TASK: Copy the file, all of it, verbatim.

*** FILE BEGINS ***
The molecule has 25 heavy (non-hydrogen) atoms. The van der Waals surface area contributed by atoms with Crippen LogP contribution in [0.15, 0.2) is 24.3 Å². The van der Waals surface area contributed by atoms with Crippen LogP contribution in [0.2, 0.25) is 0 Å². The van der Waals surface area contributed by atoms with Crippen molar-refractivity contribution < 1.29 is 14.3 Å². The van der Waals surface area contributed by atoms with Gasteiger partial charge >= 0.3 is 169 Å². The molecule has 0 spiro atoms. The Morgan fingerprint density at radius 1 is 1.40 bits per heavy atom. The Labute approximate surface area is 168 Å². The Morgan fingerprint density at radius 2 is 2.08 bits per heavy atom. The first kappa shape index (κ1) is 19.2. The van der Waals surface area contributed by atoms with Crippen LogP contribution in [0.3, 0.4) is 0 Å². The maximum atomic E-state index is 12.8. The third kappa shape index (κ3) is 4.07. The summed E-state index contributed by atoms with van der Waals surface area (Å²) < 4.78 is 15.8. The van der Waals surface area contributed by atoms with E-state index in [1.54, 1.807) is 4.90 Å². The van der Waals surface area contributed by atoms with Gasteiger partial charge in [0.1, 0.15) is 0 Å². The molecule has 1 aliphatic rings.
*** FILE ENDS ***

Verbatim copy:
The molecule has 25 heavy (non-hydrogen) atoms. The van der Waals surface area contributed by atoms with Crippen LogP contribution in [0.15, 0.2) is 24.3 Å². The van der Waals surface area contributed by atoms with Crippen LogP contribution in [0.2, 0.25) is 0 Å². The van der Waals surface area contributed by atoms with Crippen molar-refractivity contribution < 1.29 is 14.3 Å². The van der Waals surface area contributed by atoms with Gasteiger partial charge >= 0.3 is 169 Å². The molecule has 0 spiro atoms. The Morgan fingerprint density at radius 1 is 1.40 bits per heavy atom. The Labute approximate surface area is 168 Å². The Morgan fingerprint density at radius 2 is 2.08 bits per heavy atom. The first kappa shape index (κ1) is 19.2. The van der Waals surface area contributed by atoms with Crippen LogP contribution in [0.3, 0.4) is 0 Å². The maximum atomic E-state index is 12.8. The third kappa shape index (κ3) is 4.07. The summed E-state index contributed by atoms with van der Waals surface area (Å²) < 4.78 is 15.8. The van der Waals surface area contributed by atoms with E-state index in [1.54, 1.807) is 4.90 Å². The van der Waals surface area contributed by atoms with Gasteiger partial charge in [0.1, 0.15) is 0 Å². The molecule has 1 aliphatic rings.